The Importance of the Relocation of Informal Settlers

The municipal government of Naic, Cavite is set to accommodate at least 700 more families from the city government of Manila to help with the relocation of informal settlers.

Informal settlers in Manila have long been an issue in the area. In response, Manila Mayor Joseph E. Estrada said he and Naic Mayor Junio Dualan are set to sign a memorandum of agreement (MOA) for the “off-city” relocation of the ISFs living along roadways that are considered danger zones. The relocation of informal settlers in Intramuros was just one step.

Beyond Manila, Pasig City has also enlisted the assistance of other provincial local government units to help.

The ongoing problem of informal settlers in Manila

Squatting in the Philippines is a huge and ubiquitous problem.

Everywhere and anywhere in the country, we see an onslaught of poverty-stricken families occupy both government and private lands. Many complain that the existence of these informal settler families is unsightly–but beyond the aesthetics, we must look at their situation with compassion. Informal settlements are often hazardous as they do not follow housing standards and are often unkempt, especially since they lack the proper utilities.

From a social perspective, housing and relocation is absolutely essential to solve this societal ill. However, there are only a few housing projects in the country. Of course, when we speak of housing, this means safe, affordable, and accessible housing options for families and individuals–not small designated spaces for the informal settlers.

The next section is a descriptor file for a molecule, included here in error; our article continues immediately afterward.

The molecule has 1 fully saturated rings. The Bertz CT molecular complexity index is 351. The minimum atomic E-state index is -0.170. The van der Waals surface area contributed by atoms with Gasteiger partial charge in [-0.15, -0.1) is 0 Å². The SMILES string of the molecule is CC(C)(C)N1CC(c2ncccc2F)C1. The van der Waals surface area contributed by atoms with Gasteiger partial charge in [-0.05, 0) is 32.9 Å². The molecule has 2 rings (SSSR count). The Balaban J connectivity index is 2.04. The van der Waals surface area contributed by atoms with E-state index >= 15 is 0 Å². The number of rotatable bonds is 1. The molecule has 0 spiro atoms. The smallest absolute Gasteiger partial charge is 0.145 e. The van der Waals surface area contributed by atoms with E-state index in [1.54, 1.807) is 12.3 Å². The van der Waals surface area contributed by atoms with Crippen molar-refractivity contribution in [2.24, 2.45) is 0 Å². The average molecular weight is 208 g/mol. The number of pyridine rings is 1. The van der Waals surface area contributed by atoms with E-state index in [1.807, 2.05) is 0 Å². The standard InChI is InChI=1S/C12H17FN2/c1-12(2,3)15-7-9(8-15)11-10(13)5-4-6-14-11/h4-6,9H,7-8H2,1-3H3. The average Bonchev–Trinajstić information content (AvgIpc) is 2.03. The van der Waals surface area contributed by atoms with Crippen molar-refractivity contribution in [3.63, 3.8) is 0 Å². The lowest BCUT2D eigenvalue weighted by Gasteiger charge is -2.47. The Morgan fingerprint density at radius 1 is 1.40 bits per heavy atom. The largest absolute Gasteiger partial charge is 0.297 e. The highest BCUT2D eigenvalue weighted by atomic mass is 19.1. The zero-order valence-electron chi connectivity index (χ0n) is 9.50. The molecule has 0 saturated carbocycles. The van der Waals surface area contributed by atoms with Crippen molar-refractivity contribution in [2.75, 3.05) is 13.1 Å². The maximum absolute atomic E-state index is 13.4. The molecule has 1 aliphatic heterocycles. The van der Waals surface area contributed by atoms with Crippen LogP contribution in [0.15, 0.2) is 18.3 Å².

Still, when it comes to informal settlers and their relocation, small houses are better than none at all. With families in Intramuros to resettle by April, there are obviously ways in which local government units can help with the relocation of informal settlers. Coordination, proper communication, and better urban planning are just some of the ways to eradicate this problem.

Programming the relocation of informal settlers in the Philippines: how is it going?

Aside from Manila and Naic, the Pasig River Rehabilitation Commission (PRRC) recently secured 3,500 housing units for informal-settler families (ISFs) living along the Pasig River, in several relocation areas in Bulacan, Rizal and Cavite.

“The housing units are for the 1,091 informal-sector families the PRRC plans to relocate from danger zones of the Pasig River and its tributaries in the last half of 2017,” newly appointed PRRC Executive Director Jose Antonio E. Gotia said on Tuesday.

Explaining his office has worked with the National Housing Authority (NHA), Goitia added the 1,091 families are now undergoing pre-qualification and can expect “to live in secure and decent-living accommodations and start their lives anew, away from the congestion and danger of the Pasig River.”

The relocation sites are in Katuparan Village, Norzagaray Heights and Norzaaray Homes in Norzagaray, Bulacan; Sta. Martha Homes in Morong, Rizal; Padre Pio, Pandi, Bulacan; Low Rise Building in Camarin and Tala, Caloocan City; and Southville Village in Barangay Caboco, Trece Martires, Cavite.

“We have more than enough housing units for the informal sector families already identified and for those who will still be qualified,” Goitia said. There are 47 esteros, or water tributaries, in the entire National Capital Region, he said, and 16 of these have been rehabilitated while the remaining are for further development—hence, the construction of housing units in several appointed relocation sites.